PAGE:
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South Effingham Elementary jump starts art program

POSTED: April 22, 2010 10:08 p.m.
Photo by Calli Arnold/

Piper Vickery, 7, shows her mother and grandparents her painting of tropical fish at the SEES art show.

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The cafeteria at South Effingham Elementary School was transformed into an art gallery Tuesday night as parents, students and staff came out to see and buy student artwork.

At the SEES art show, pieces from each child and grade were displayed in double-matted frames and were selling for $30 a piece. Art teacher Paul Petit teamed up with Jump Start Fundraising to put on the show. After expenses are recouped from Jump Start, who framed and set up the “gallery,” money raised will buy art supplies for SEES students.

This is the second year of art in Effingham elementary schools, and Petit is pumping up the program as much as possible.

“I’m thrilled to have art at the elementary level in Effingham, when art education is crucial for children that age, when they are developing cognitive skills and hand-eye coordination. It stimulates right brain activity,” said Petit.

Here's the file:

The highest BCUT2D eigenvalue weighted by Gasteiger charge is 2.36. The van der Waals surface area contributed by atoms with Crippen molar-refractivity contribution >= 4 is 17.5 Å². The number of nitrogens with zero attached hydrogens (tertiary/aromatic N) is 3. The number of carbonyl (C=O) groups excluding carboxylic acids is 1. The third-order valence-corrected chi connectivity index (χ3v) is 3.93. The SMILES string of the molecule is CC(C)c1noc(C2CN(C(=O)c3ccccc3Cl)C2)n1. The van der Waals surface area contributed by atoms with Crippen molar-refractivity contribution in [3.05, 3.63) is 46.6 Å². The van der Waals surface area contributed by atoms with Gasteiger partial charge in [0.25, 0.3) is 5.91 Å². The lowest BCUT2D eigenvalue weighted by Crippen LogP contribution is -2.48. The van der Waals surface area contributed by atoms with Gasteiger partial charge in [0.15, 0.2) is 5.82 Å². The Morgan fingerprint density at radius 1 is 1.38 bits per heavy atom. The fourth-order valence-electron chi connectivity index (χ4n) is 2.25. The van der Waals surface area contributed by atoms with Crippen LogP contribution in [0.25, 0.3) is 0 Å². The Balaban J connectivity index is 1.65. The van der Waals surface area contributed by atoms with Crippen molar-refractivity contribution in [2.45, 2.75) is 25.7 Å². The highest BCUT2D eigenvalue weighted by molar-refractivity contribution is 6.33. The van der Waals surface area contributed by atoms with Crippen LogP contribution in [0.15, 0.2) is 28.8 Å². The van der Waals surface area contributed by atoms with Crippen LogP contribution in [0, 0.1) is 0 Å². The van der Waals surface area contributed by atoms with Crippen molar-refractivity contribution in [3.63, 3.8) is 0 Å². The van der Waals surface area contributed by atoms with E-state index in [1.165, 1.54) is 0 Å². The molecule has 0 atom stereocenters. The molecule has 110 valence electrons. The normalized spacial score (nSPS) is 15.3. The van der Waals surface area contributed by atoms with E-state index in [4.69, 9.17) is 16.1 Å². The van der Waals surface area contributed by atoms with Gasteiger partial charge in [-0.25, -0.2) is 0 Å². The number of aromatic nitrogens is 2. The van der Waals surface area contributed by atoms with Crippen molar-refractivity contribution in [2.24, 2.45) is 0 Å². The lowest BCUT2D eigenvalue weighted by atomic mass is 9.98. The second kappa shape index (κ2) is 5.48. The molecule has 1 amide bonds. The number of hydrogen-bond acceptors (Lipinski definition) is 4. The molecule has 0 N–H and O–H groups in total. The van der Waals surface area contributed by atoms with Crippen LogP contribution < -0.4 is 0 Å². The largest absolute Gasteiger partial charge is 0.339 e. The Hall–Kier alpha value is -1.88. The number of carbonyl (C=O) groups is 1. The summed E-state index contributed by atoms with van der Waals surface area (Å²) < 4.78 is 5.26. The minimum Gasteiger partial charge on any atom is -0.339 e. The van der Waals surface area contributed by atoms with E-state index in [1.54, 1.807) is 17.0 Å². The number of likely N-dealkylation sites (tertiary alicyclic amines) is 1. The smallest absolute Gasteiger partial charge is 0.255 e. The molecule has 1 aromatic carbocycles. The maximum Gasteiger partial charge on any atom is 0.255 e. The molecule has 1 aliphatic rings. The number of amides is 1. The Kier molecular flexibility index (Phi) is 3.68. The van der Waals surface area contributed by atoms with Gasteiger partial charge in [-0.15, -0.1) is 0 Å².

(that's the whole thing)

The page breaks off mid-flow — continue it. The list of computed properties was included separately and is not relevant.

Each grade had different assignments for their watercolor paintings and only used red, blue, yellow, black and white, making them mix their colors. Kindergarteners made still-life portraits where they had to think about drawing objects in front and behind each other as well as how to pattern negative space.

Third grade projects were in the style of a Georgia folk painter named Cornbread who painted native animals to promote protecting their habitats as people began to flee the cities for the suburbs. Like Cornbread, they painted native animals with large heads and eyes.

Fourth and fifth graders’ projects were tied to their social studies lessons. Fourth graders learning about early New England settlers drew whaling ships in the same fashion as sailors making scrimshaws out of whale jawbones during that time.

Petit placed an easel from home and a few decorations on stage so that the children could pose with their artwork as if they were painting while parents took photos. Students ran up to him throughout the evening, introducing him to their family, and taking pictures with him as well.

“I really wanted the experience of a gallery for the children,” Petit said.


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